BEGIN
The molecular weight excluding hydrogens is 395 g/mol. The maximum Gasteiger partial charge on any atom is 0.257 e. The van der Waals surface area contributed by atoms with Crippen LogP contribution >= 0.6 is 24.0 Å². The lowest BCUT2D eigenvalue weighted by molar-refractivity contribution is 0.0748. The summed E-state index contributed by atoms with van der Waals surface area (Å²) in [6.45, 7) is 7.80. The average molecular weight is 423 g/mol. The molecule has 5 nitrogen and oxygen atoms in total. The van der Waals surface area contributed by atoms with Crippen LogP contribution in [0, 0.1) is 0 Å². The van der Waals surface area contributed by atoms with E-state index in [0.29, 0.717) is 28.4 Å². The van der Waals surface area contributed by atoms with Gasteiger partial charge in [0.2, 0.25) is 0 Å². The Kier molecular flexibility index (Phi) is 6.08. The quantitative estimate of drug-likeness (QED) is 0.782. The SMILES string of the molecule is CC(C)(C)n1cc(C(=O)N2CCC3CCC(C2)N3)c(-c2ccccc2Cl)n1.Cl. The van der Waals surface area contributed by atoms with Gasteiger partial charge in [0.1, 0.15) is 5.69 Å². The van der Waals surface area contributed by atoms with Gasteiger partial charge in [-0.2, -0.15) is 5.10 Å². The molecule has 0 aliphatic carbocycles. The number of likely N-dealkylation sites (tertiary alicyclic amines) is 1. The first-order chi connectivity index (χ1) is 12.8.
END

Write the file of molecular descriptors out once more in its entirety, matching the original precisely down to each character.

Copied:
The molecular weight excluding hydrogens is 395 g/mol. The maximum Gasteiger partial charge on any atom is 0.257 e. The van der Waals surface area contributed by atoms with Crippen LogP contribution >= 0.6 is 24.0 Å². The lowest BCUT2D eigenvalue weighted by molar-refractivity contribution is 0.0748. The summed E-state index contributed by atoms with van der Waals surface area (Å²) in [6.45, 7) is 7.80. The average molecular weight is 423 g/mol. The molecule has 5 nitrogen and oxygen atoms in total. The van der Waals surface area contributed by atoms with Crippen LogP contribution in [0, 0.1) is 0 Å². The van der Waals surface area contributed by atoms with E-state index in [0.29, 0.717) is 28.4 Å². The van der Waals surface area contributed by atoms with Gasteiger partial charge in [0.2, 0.25) is 0 Å². The Kier molecular flexibility index (Phi) is 6.08. The quantitative estimate of drug-likeness (QED) is 0.782. The SMILES string of the molecule is CC(C)(C)n1cc(C(=O)N2CCC3CCC(C2)N3)c(-c2ccccc2Cl)n1.Cl. The van der Waals surface area contributed by atoms with Gasteiger partial charge in [0.1, 0.15) is 5.69 Å². The van der Waals surface area contributed by atoms with Gasteiger partial charge in [-0.2, -0.15) is 5.10 Å². The molecule has 0 aliphatic carbocycles. The number of likely N-dealkylation sites (tertiary alicyclic amines) is 1. The first-order chi connectivity index (χ1) is 12.8.